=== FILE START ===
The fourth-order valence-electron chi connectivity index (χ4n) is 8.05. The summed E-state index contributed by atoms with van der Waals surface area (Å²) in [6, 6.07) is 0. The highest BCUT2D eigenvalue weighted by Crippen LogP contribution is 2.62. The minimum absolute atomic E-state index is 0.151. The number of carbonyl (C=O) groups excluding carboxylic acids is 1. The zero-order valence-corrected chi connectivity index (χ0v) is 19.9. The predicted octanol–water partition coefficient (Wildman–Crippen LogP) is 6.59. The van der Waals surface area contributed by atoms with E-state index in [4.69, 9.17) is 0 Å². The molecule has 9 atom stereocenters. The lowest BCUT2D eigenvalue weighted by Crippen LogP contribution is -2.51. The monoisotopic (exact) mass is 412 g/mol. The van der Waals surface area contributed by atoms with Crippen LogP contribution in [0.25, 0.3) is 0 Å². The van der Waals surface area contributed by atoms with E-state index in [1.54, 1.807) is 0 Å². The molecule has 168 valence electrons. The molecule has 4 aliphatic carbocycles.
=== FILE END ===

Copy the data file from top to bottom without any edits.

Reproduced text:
The fourth-order valence-electron chi connectivity index (χ4n) is 8.05. The summed E-state index contributed by atoms with van der Waals surface area (Å²) in [6, 6.07) is 0. The highest BCUT2D eigenvalue weighted by Crippen LogP contribution is 2.62. The minimum absolute atomic E-state index is 0.151. The number of carbonyl (C=O) groups excluding carboxylic acids is 1. The zero-order valence-corrected chi connectivity index (χ0v) is 19.9. The predicted octanol–water partition coefficient (Wildman–Crippen LogP) is 6.59. The van der Waals surface area contributed by atoms with E-state index in [4.69, 9.17) is 0 Å². The molecule has 9 atom stereocenters. The lowest BCUT2D eigenvalue weighted by Crippen LogP contribution is -2.51. The monoisotopic (exact) mass is 412 g/mol. The van der Waals surface area contributed by atoms with Crippen LogP contribution in [0.25, 0.3) is 0 Å². The van der Waals surface area contributed by atoms with E-state index in [1.54, 1.807) is 0 Å². The molecule has 168 valence electrons. The molecule has 4 aliphatic carbocycles.